Olson’s book Eruption: The Untold Story of Mount St. Helens, depicts the buildup to the eruption from the points of view of scientists, government officials, and also of Weyerhaueser, which was conducting logging operations in what became the blast zone. It reveals terrifying effects of the Sunday May 18, 1980 eruption, as a superheated flow of pulverized rock, wood splinters from smacked down trees, and anything else in the blast’s path flowed at hundreds of miles per hour over the mountainous topography, even ridges miles away. Every living thing in its path died.
Eruption provides accounts of many of the fifty-seven victims of the blast, why they were there, and what (likely) happened to them when the volcano blew. Most were campers who thought they were safe where they were. A few were scientific observers there in official capacities, and a handful were loggers, unlucky enough to be working that fateful Sunday. Olson’s account also includes some harrowing rescues.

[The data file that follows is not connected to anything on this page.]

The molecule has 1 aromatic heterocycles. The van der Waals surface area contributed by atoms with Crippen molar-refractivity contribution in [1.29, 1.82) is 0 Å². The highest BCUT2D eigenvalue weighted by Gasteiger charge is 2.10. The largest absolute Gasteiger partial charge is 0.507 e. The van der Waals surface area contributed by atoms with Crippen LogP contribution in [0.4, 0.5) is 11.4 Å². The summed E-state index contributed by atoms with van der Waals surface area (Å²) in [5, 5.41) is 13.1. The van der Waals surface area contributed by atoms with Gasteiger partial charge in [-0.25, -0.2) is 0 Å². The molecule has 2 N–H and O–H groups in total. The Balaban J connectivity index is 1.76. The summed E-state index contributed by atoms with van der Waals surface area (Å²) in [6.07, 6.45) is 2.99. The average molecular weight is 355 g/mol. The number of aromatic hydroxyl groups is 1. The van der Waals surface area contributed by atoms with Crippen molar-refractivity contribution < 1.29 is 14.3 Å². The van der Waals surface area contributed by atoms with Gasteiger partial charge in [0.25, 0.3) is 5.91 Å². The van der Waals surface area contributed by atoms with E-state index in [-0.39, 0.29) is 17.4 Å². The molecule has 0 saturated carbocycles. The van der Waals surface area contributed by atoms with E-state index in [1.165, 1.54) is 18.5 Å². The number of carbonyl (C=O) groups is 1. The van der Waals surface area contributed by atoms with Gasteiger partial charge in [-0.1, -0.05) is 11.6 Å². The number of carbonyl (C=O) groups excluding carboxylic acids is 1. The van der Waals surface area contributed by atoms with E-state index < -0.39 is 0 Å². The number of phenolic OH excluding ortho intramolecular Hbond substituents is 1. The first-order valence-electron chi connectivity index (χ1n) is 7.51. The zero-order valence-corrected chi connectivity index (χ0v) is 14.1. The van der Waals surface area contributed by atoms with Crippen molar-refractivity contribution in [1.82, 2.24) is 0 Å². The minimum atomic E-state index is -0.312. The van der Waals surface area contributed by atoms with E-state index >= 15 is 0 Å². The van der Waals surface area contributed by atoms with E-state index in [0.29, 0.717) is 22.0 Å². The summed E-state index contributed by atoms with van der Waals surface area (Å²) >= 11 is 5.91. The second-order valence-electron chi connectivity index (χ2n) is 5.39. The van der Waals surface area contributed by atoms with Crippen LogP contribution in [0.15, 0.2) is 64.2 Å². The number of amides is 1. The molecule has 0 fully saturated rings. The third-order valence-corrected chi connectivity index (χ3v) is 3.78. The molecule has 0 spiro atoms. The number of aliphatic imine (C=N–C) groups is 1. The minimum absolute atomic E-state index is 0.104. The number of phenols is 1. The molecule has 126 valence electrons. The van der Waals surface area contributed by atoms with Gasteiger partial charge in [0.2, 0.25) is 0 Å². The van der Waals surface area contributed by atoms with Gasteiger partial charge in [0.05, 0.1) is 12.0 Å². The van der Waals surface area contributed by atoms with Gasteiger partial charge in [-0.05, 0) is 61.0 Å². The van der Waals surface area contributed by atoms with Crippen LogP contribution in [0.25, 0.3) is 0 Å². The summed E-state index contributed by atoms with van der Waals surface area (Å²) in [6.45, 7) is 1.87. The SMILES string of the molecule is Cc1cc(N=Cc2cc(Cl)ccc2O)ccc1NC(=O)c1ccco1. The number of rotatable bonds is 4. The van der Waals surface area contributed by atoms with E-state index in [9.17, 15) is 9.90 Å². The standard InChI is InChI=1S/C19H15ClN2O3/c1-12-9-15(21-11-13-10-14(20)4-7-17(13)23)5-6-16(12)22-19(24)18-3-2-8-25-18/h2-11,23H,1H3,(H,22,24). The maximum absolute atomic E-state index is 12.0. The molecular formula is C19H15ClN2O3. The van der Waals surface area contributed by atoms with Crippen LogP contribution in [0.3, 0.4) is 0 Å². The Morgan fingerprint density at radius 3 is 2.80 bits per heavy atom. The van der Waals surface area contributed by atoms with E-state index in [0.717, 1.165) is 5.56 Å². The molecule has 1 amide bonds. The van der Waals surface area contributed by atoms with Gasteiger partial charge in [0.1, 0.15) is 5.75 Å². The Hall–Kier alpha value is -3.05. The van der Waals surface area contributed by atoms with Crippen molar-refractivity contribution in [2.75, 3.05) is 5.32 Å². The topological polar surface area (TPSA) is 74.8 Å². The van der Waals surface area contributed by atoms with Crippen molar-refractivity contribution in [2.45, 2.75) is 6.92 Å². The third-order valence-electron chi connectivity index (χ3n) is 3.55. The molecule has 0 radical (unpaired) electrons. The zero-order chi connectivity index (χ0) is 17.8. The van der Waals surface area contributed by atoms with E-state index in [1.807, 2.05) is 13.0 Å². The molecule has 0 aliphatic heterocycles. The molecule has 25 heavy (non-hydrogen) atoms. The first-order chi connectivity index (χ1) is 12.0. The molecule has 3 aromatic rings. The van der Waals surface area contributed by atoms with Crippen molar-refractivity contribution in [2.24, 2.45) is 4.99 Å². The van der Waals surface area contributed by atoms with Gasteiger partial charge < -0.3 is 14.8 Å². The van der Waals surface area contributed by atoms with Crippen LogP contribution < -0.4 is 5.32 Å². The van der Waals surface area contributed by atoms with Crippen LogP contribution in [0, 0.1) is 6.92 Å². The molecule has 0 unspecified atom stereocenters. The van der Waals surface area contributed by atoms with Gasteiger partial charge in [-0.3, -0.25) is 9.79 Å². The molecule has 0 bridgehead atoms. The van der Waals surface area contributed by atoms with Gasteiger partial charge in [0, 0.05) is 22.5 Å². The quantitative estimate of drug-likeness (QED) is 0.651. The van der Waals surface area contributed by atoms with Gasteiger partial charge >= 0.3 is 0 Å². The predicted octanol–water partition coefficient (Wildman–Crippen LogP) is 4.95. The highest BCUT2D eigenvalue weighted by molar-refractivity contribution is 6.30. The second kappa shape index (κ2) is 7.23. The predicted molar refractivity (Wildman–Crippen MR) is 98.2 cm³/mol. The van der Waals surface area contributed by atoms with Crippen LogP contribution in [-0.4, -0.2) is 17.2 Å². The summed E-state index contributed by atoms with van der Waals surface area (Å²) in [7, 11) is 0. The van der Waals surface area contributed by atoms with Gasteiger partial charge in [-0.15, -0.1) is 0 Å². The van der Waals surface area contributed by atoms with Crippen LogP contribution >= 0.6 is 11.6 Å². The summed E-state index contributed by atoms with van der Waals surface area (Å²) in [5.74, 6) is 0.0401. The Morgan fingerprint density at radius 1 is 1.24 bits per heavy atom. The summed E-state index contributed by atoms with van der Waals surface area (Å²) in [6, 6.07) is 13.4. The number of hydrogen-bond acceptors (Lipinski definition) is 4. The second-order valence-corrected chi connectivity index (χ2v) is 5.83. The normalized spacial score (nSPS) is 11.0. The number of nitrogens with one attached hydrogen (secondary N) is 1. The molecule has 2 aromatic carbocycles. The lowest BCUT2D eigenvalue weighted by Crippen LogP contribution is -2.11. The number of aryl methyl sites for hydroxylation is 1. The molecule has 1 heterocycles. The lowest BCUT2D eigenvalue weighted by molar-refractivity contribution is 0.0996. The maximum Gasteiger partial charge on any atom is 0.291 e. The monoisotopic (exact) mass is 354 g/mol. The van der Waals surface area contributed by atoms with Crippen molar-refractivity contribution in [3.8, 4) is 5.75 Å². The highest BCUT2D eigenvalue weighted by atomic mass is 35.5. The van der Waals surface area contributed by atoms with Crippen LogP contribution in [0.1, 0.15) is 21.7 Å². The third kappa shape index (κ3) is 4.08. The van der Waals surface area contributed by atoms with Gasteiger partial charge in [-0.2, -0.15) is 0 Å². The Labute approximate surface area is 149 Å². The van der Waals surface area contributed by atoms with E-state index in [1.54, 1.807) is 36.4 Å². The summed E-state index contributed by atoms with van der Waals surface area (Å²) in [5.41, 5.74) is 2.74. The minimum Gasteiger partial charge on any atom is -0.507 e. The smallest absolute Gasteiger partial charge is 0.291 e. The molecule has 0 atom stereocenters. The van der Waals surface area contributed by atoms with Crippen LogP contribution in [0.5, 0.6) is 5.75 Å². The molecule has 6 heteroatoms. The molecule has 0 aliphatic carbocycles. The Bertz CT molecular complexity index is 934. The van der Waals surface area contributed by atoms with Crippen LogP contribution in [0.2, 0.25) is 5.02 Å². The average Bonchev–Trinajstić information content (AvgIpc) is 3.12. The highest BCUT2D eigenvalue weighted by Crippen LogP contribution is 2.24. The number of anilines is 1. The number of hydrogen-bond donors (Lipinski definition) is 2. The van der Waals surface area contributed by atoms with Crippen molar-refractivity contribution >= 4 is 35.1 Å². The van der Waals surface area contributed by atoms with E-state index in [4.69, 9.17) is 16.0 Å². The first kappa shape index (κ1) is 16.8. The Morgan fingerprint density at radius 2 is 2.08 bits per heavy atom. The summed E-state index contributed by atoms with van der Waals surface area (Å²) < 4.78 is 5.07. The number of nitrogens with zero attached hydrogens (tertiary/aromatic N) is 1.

Eruption won the 2017 Washington State Book award for History/General Nonfiction, and Amazon named it one of the twenty best nonfiction books published in 2016. Olson also is the author of Mapping Human History: Genes, Race, and Our Common Origins, which was nominated for the National Book Award. He has written for the Atlantic Monthly, Science, the Smithsonian, and many other magazines. Since 1979, he has been a consultant writer for the National Academy of Sciences, the President’s Council of Advisors on Science and Technology, and other national scientific organizations. A native of Washington State, he now lives in Seattle.